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The Corner

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Dems in Self-Preservation Mode



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Until House Republicans decided to add a balanced-budget requirement to their current deficit plan, Democrats made clear that their only real objection to the bill was the fact that it would necessitate a second vote to raise the debt ceiling before the 2012 election. President Obama even threatened to veto any legislation that did not give him sufficient spending authority through early 2013, saying it was his “only bottom line.” And given the president’s bitterly partisan speeches and press conferences over the past several weeks, it is clear that Obama’s primary concern is getting reelected (if the economy fails, he’ll just blame those rowdy House Republicans).

But that’s not the only way in which Democrats are putting their political interests ahead of the country’s interests. Take Senate Majority Leader Harry Reid’s (D., Nev.) deficit-reduction plan, which includes $2.2 trillion in “savings,” about half of which is the result of assuming that funding for the wars in Iraq and Afghanistan will continue at current levels (everyone agrees it won’t). But you can hardly expect the Senate to be honest and forthright with number, given that they still haven’t passed — or even voted on — in over two years.

It is a trend that Harry Reid wants to continue, apparently, because according to his deficit plan, the budget resolutions for fiscal years 2012 and 2013 would not be drafted in committee, marked up, and voted on per the traditional process (i.e., the law); rather they would be “deemed” enacted. Once again, this will spare vulnerable Democrats the indignity of having to vote on a budget. Many of the 20-plus Democrats up for reelection next year, despite belonging to a party that insists on raising taxes now, would rather not run on that record. And because Reid’s plan would set revenue levels according to the Congressional Budget Office baseline, which follows current law (including the expiration of business tax extenders, the AMT patch, and the Bush tax rates), rather than current policy, it effectively assumes a tax increase of about $3.5 trillion over ten years. So they get their tax increase, but without having to actually vote on it (they just “deem” you taxes raises). Because casting uncomfortable votes would be an affront to democracy (or something) — “foolish” in the words of Harry Reid.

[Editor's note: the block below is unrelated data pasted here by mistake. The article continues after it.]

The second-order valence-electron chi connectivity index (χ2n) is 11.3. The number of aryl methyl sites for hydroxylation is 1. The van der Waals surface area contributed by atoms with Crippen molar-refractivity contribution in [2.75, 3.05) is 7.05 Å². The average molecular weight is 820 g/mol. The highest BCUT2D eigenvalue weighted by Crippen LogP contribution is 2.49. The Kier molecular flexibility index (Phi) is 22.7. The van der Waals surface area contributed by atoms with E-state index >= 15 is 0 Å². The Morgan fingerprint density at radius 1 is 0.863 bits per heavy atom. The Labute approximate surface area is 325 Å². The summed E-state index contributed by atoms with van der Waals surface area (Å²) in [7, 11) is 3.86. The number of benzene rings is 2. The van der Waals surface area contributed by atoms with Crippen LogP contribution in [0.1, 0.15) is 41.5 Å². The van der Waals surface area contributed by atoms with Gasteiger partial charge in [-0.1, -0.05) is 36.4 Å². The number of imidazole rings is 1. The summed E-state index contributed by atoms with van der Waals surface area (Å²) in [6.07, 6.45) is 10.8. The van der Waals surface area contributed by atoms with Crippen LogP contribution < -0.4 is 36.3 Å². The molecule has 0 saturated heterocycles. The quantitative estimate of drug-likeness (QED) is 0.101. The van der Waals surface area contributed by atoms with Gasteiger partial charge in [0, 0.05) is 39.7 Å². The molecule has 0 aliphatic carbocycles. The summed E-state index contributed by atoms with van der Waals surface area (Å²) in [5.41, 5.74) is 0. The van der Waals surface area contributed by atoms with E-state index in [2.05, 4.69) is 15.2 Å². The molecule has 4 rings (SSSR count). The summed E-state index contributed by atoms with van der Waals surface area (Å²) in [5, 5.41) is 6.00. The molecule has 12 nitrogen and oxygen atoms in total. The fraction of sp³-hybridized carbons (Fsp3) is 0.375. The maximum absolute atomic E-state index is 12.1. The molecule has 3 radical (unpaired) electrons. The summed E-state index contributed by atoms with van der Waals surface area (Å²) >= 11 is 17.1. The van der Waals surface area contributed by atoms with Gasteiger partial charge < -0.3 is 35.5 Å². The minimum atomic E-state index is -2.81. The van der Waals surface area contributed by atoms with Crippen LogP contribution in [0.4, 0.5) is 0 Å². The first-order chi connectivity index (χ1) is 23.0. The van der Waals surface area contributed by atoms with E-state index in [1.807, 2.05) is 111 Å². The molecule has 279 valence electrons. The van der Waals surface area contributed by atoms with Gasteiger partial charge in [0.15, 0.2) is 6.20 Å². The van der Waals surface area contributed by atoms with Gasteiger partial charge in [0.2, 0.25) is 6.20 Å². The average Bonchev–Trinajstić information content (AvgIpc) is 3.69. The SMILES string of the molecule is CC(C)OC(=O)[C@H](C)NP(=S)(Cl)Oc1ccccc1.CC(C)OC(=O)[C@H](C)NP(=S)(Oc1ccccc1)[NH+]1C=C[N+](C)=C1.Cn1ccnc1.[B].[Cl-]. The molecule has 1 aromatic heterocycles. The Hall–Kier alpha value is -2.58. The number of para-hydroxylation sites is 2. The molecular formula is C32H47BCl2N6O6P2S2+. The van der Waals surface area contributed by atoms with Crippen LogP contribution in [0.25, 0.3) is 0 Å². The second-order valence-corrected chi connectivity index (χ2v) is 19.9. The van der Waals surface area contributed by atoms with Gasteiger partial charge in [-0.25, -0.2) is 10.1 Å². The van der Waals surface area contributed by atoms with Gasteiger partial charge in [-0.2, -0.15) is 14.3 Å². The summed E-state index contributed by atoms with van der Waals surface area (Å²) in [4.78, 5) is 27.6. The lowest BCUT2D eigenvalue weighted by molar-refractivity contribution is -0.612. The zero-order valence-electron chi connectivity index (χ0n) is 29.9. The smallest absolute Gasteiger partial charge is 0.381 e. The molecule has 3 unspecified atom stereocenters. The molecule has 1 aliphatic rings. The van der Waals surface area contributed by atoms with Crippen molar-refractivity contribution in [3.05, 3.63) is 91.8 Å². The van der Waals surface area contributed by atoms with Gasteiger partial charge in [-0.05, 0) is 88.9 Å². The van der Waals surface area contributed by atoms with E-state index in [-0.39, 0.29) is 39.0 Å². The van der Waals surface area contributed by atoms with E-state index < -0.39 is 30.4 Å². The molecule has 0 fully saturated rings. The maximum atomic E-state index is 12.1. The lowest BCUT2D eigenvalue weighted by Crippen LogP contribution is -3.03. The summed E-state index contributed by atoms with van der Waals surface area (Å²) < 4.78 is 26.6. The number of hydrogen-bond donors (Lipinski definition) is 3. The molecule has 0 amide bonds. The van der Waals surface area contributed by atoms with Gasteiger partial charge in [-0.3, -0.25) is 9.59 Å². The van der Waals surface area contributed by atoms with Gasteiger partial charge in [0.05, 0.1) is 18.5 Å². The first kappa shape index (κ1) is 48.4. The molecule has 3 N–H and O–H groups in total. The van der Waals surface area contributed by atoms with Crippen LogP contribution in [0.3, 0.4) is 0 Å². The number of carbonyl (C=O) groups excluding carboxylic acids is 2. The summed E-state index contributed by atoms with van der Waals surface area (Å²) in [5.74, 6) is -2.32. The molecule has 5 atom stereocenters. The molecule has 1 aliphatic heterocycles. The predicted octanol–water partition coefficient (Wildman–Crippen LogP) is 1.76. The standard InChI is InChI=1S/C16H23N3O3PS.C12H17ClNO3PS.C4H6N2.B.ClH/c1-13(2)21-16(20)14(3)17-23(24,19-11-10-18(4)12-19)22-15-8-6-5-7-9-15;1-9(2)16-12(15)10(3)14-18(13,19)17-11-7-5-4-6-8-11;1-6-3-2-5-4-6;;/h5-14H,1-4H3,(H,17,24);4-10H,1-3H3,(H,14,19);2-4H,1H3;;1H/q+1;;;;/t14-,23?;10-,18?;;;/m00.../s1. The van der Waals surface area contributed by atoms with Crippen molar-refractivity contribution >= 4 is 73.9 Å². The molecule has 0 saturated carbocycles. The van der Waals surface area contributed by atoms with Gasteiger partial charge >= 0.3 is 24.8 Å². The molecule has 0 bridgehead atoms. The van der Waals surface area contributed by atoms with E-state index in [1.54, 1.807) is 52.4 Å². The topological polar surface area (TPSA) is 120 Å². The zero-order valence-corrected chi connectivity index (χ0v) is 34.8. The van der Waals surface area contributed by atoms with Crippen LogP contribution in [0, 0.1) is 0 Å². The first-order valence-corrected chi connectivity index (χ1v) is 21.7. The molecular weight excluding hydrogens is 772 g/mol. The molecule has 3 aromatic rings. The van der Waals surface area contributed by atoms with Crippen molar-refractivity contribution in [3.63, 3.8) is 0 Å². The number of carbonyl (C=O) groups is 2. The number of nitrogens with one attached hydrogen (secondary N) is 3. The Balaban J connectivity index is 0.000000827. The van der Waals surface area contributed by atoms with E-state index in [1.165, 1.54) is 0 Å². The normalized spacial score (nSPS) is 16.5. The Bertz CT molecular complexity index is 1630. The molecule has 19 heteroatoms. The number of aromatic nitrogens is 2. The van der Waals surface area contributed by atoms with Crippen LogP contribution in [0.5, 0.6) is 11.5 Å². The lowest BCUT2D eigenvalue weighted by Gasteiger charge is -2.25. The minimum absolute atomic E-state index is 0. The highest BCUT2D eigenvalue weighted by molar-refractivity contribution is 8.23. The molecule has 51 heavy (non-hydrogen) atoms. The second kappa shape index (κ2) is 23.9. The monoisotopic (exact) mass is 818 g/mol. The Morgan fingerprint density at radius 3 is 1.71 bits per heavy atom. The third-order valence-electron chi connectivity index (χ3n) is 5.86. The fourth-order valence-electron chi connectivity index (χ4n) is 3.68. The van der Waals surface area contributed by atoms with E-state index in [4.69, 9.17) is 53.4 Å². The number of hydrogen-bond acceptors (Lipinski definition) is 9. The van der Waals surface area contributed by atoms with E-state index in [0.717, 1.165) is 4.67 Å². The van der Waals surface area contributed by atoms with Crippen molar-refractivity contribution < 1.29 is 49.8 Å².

Indeed, actually solving a problem like our massive debt and deficits is hard, and requires difficult decisions. Why bother, when you can just “deem” them solved?

Sen. Jeff Sessions (R., Ala.), top Republican on the Senate Budget Committee, slams the president and Senate Democrats for making the debt debate “all about them.”



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